Montpellier might not be one of the best-known cities in Europe. But we think that it certainly deserves to be. This beautiful French city is an historic gem, with a fascinating medieval centre. But it is also a vibrant, modern cultural hotspot that makes for the perfect getaway.
Most impressive of all is the effort the city has gone, to make as many of its sights and facilities as accessible as possible. The city actively encourages its tourist attractions and shops to be open to all – and the results are impressive. Here is our pick of the very best of accessible Montpellier.
Enjoy some classic (and modern) architecture
Montpellier is an architecture buff’s dream. Just take a tour of the city centre. You’ll be treated to a crash course in architecture from the last thousand years or so.
There is the stunning medieval quarter for a start. Many of the buildings you’ll see here were first built in Middle Ages, but they’ve been added to in the intervening years. Le Tour des Pins is a part of the old medieval city walls and sits just opposite the botanic gardens (more of these in a moment).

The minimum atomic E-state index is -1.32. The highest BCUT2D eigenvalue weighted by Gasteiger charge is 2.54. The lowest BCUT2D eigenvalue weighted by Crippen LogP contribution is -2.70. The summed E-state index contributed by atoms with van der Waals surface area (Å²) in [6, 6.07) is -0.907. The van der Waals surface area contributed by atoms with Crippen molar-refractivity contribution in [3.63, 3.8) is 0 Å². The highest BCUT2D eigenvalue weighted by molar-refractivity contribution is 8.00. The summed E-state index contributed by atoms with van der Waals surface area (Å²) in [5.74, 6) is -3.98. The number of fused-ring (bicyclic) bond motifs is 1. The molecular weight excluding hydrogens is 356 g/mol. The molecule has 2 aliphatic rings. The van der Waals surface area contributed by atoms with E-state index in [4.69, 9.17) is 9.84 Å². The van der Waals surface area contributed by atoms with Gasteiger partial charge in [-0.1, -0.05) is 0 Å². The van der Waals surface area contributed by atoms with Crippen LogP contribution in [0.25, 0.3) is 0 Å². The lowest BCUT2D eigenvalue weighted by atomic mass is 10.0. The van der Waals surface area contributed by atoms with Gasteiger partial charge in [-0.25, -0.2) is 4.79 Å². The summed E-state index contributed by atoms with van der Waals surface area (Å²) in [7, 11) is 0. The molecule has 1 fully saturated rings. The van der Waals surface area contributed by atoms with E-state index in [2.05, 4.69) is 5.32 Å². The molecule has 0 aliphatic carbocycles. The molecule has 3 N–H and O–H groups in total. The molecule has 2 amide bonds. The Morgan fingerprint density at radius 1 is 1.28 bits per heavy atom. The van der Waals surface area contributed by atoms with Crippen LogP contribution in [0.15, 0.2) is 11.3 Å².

But the city centre also includes more modern architectural treasures too. These include buildings by architects such as Jean Nouvel and Ricardo Bofill. Our favourite however is the Pierres Vives Building, a striking government building designed by Zaha Hadid.
While you’re in the centre, we also recommend that you visit the Jardin des Plantes de Montpellier. The city’s botanic garden is the oldest in France (founded in 1593!). There are steps, but it also has a number of flat, accessible paths. It is a wonderfully peaceful space.
See some great art
Montpellier has always been popular with artists, and it is no surprise. This light-filled Mediterranean city is a truly inspirational place. Even if you’re not tempted to pick up a paintbrush yourself, this a great place to enjoy some world-class art. We recommend starting your art tour at the fabulous Musée Fabre. It is completely accessible to those of us who use a mobility scooter.